Canada’s Anti-Spam Law came into force on July 1, 2014. Since then, all eyes have been on the Canadian Radio-television and Telecommunications Commission (CRTC) for decisions concerning CASL violations. In the cases made public to date, monetary penalties or settlement payments have ranged from $48,000 to $1.1 million. Canadian and foreign companies have learned some things in the past two years about how CASL applies to their business, and many have taken steps to put in place policies and procedures to avoid violations.
Whatever steps you have taken to date, 2017 will be the time to revisit CASL compliance.
On July 1, 2017, the private right of action (PRA) comes into force under CASL. An individual or organization who is affected by a contravention may litigate to enforce the new private rights directly. While CASL does not expressly provide for class actions, it is broadly expected that such actions will be launched to permit large numbers of applicants (for example, the recipients of alleged spam) to pursue compensation as a group.
Where the court finds a violation, it may order not only compensation for the applicant’s damages, but also monetary payments up to the following amounts:
- for sending commercial electronic messages contrary to CASL – $200 per contravention, to a maximum of $1 million for each day that the conduct occurred
- for altering the transmission data of a commercial electronic message – a maximum of $1 million for each day that the conduct occurred
- for installing apps or other computer programs contrary to CASL – a maximum of $1 million for each day that the conduct occurred
- for scraping, generating or otherwise accessing electronic addresses contrary to PIPEDA – a maximum of $1 million for each day that the conduct occurred
- for sending commercial electronic messages with false or misleading information, including sender, locator or subject matter information, contrary to the Competition Act – $200 per contravention, to a maximum of $1 million for each day that the conduct occurred
When the court sets the amount to be paid, it must consider the purpose of the payment order – which “is to promote compliance…and not to punish”, the nature and scope of the violation, the history of compliance, any financial benefit or compensation from the conduct, ability to pay, and “any other relevant factor”, when setting the amount to be paid.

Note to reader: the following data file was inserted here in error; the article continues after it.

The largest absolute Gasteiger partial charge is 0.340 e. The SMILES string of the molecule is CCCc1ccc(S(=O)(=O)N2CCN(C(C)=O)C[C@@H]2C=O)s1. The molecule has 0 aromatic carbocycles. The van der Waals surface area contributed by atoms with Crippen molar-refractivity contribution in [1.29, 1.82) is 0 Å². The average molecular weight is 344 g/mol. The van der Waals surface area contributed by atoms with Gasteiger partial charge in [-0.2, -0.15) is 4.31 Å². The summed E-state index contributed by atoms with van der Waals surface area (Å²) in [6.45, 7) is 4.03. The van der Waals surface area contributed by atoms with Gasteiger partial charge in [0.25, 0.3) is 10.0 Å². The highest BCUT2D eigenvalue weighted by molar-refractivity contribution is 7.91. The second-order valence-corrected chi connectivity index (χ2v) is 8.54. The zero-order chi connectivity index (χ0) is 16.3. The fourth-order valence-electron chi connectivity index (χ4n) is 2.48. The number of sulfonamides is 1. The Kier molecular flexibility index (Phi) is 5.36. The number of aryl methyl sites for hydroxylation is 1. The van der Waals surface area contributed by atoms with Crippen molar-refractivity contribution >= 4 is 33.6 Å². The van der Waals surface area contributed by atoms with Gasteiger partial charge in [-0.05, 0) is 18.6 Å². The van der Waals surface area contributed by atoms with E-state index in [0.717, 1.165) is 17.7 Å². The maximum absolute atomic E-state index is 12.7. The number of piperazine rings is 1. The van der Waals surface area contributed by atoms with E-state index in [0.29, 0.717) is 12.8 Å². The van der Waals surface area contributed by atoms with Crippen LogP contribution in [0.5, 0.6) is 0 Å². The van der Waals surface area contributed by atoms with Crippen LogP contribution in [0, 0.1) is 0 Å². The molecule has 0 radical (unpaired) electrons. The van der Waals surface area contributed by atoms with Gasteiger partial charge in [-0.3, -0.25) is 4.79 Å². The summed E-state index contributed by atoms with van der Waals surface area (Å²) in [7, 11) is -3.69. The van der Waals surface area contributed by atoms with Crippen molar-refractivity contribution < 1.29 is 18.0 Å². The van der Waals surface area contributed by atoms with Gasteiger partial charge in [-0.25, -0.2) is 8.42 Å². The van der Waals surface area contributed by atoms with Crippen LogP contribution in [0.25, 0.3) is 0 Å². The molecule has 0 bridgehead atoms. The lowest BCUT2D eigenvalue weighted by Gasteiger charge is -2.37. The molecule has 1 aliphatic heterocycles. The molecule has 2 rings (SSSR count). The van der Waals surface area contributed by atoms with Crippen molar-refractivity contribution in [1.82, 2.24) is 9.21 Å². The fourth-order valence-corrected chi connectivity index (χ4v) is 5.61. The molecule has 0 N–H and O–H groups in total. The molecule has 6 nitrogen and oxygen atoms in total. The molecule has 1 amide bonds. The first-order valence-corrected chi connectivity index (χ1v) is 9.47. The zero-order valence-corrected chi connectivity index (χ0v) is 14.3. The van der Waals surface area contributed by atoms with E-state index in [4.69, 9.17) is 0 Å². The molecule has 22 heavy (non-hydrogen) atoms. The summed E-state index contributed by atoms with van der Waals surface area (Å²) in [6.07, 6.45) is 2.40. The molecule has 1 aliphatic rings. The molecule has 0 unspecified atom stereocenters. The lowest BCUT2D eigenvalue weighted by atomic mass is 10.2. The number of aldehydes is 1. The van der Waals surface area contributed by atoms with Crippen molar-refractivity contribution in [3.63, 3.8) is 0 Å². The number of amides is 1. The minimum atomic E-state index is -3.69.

CASL also provides for extended liability. Directors, officers, agents or mandataries of a corporation may be liable if they directed, authorized, assented to or participated in the contravention. Where an employee’s conduct in the course of his or her employment breaches CASL, the employer may be vicariously liable.
CASL provides that where a person establishes that they exercised due diligence to prevent a violation, they cannot be found to have contravened CASL. Despite this provision, a number of well-meaning businesses have been found offside CASL’s provisions, have made significant penalty or settlement payments, and in some cases have received negative media coverage for their failure to meet CASL requirements.
In July 2017, the risk exposure will increase. Now is the time to revisit your CASL compliance.
- Discuss with your Board and Senior Management team why you need to revisit CASL in 2017.
- Make sure that you have a CASL Compliance Policy and Procedure that covers your operations, and that is easy for employees to understand and use.
- Ensure that existing and new employees have access to – and receive appropriate training in – the Policy and Procedure.
- Conduct an audit under the Compliance Policy and Procedure, including how consent is obtained and documented; whether unsubscribe requests are fulfilled quickly; whether CASL-compliant message templates are consistently used; how complaints are addressed (etc.).
- Consider whether you need to check in with service providers (to send messages or install apps or other computer programs) about their CASL compliance.
- Consider whether service provider contracts include the appropriate clauses to address CASL compliance, liability, and indemnification.